Hiring an international board director is also a great way to get current, deep market expertise in your specific industry onto your board but from a non-competitive organisation. In many instances, you can’t get this current expertise locally as it would have to come from a competitor organisation. If you only conduct a local board director search you are limiting the talent pool you can recruit from and potentially making it harder to attract diverse candidates.


It would be remiss of me not to mention some of the downsides to appointing an international board director. Travel, time zones, cultural differences, board collegiality and the extra costs involved of hiring international board directors need to be considered when making an appointment. Many nominations committees find it easier to nominate a local director who they know rather than a board director who must fly halfway around the world for board meetings. However, with the advancement of technology it is now possible to attend meetings via video conference and many of our clients fly international board members in for meetings two or three times a year and they join the rest of the meetings via video conference.  Ironically for many of our clients, COVID-19 has proven that this method of conducting board meetings is highly effective. While it does not build collegiality in the same way as in- person meetings do, it has demonstrated to many that online board meetings are much easier than was previously thought possible.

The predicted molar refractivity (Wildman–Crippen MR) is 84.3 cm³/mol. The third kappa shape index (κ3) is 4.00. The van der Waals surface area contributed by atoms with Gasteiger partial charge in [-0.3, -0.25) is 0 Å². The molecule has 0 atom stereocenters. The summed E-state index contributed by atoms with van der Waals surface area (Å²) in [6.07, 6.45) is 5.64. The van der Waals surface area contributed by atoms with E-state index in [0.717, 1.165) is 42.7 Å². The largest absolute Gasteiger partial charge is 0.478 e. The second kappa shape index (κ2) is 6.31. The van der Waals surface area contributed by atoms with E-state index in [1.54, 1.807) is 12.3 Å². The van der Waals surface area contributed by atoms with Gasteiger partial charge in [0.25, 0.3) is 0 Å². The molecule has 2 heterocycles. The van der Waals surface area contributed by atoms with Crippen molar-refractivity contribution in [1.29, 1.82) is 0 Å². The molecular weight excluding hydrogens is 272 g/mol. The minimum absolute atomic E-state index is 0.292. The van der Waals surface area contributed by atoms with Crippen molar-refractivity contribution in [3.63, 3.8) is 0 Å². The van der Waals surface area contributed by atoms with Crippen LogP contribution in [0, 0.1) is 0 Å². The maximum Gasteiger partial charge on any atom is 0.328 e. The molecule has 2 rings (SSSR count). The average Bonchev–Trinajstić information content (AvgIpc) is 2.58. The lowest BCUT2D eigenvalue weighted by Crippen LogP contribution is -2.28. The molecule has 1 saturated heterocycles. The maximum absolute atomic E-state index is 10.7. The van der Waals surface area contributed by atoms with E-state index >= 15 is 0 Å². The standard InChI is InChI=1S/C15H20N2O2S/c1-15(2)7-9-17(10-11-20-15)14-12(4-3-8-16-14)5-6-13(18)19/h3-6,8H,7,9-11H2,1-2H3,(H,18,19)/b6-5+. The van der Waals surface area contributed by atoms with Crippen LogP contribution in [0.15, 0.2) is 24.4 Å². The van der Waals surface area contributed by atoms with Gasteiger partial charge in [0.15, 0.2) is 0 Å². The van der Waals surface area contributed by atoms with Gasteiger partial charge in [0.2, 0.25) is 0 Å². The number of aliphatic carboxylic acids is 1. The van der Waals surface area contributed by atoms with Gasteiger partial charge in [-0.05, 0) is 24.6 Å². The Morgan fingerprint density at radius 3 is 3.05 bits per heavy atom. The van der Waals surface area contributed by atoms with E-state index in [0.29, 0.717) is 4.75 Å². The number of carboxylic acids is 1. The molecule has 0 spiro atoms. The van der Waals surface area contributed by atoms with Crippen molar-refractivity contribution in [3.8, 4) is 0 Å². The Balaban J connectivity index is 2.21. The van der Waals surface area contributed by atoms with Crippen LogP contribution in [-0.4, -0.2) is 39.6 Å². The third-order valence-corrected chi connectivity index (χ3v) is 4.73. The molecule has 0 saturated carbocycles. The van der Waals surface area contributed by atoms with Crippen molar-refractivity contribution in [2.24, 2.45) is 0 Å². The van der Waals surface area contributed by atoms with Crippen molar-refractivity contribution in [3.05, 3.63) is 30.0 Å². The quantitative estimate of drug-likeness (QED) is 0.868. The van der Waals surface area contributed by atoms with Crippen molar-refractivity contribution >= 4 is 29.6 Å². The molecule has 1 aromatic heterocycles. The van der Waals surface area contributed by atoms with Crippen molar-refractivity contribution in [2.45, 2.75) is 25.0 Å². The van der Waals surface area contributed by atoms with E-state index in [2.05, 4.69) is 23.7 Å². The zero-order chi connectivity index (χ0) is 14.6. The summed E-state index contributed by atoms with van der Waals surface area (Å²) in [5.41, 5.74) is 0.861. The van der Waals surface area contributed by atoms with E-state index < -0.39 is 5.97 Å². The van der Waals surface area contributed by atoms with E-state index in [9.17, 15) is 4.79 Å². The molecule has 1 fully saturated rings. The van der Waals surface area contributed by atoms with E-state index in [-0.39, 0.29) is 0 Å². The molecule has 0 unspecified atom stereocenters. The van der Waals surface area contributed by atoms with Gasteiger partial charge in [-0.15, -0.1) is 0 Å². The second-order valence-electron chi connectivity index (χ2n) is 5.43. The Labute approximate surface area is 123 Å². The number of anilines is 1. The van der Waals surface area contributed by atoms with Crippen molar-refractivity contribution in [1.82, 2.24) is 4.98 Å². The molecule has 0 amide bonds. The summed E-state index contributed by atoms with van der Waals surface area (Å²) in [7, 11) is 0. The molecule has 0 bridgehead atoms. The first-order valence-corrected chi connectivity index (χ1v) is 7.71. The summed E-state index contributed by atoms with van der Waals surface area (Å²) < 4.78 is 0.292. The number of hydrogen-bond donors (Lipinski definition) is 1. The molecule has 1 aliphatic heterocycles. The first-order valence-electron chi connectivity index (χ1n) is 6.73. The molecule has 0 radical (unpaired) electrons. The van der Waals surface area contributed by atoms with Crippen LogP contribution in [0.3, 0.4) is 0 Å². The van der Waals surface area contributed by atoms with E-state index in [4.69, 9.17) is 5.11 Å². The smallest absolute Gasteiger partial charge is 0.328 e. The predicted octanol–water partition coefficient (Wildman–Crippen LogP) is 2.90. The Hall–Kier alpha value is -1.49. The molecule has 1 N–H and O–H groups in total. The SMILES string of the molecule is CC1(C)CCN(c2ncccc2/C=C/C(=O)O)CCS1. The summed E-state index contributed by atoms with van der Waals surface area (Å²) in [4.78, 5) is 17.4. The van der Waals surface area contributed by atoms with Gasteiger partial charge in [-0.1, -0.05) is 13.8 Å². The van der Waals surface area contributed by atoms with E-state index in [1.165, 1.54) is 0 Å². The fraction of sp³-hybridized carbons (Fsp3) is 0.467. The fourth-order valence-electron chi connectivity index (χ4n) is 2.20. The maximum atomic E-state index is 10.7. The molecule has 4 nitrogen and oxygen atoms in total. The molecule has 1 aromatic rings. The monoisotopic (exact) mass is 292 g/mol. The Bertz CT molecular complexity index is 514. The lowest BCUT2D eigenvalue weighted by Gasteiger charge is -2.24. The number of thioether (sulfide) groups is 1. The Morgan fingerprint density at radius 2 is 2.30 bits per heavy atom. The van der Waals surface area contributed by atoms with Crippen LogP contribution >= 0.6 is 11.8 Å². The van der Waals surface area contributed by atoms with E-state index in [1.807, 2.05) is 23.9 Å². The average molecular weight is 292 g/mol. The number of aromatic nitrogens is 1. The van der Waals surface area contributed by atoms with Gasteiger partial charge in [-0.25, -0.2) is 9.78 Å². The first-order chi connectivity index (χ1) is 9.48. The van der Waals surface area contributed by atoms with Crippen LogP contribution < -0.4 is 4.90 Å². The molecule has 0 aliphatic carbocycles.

At Hoffmann Reed we are experts in facilitating global searches and finding individuals who will complement your board while at the same time bringing diversity, independence and technical expertise to your organisation. Please feel free to reach out to me if you would like to discuss further how we can help you.


Paul Battye is CEO of Hoffmann Reed a global leadership advisory business providing talent intelligence, talent acquisition, talent assessment and talent development services.

Paul has 19 years experience in executive search having led C-suite, Board and Senior Management searches for both private and public sector organisations across the globe. He advises clients on how to attract, retain and develop the best senior leadership talent with diversity and inclusion at the core of all our service offerings.